Not quite parallel

artist mowerYou know that vague, disquieting feeling you get when something is just a little off … but you don’t quite know why? You read or hear a sentence that makes a kind of sense, but it’s just wrong somehow .

A picture hangs atilt on the wall. Someone whistles off-key. You live in a house with no 90-degree corners and the walls are all accidental trapezoids.

1: If those things don’t bother you, stop reading right now. You’re probably happier than the rest of us.

2: If you have a passion for sense-making, you’ll appreciate parallelism.

English usage employs many devices that insist on it. A singular subject takes a singular verb. For instance, you would not say:

I walks my dog twice a day.

If you would say that, see Step 1. Otherwise, read on.  Here’s a radio ad that misses the mark. Only slightly, but a miss is a miss:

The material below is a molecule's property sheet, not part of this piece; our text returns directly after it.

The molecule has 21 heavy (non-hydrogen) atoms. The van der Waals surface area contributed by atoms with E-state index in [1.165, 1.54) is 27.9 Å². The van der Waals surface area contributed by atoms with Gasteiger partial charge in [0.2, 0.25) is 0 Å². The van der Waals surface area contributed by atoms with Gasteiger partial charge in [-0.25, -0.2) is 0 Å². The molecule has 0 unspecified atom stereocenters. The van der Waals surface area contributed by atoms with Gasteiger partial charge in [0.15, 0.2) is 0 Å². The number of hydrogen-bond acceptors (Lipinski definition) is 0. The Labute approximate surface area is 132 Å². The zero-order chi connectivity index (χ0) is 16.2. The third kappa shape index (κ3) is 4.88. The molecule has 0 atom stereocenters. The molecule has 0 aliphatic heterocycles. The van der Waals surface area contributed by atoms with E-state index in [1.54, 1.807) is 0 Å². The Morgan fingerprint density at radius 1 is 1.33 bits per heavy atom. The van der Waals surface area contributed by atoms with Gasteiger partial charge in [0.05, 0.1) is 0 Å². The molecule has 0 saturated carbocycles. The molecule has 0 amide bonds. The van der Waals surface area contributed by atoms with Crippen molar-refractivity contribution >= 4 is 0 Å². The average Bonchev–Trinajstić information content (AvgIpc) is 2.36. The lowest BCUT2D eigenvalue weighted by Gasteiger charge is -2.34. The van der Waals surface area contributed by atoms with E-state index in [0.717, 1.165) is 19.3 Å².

We can give you a loan in as quick as ten days.

“As quick as ten days?” Ten days is a measure of time, not speed. A quick cheetah might run 35 miles per hour, but a quick loan would be funded in as few as ten days. Or as little as ten days’ time.

An event announcement states:

A reception will be held between 1 to 5 PM.

A case of mixed pair-word conjunctions. The parallel pairs are between-and and from-to. It’s either:

between 1 and 5
– or –
from 1 to 5

In another pair-word conjunction not only—but also, the verb placement makes all the difference:

She not only paints portraits but also landscapes.

When paints comes after the not only, it implies that the artist plants and maintains yards as a sideline. To describe her skills in two painting styles, say:

She paints not only portraits but also landscapes.

Or you could repeat the subject and verb:

She not only paints portraits but she also paints landscapes.

Still, you must admit, parallel or not, that someone who can render a fine likeness in oils or acrylics … then whip your lawn into shape… deserves our admiration.

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2 thoughts on “Not quite parallel

  1. “I am away of my desk right now, but if you leave a message, I will be back soon and get back to you. Have a great day!”

    –An answering machine message from a bank employee.

    I do not keep money there any longer.

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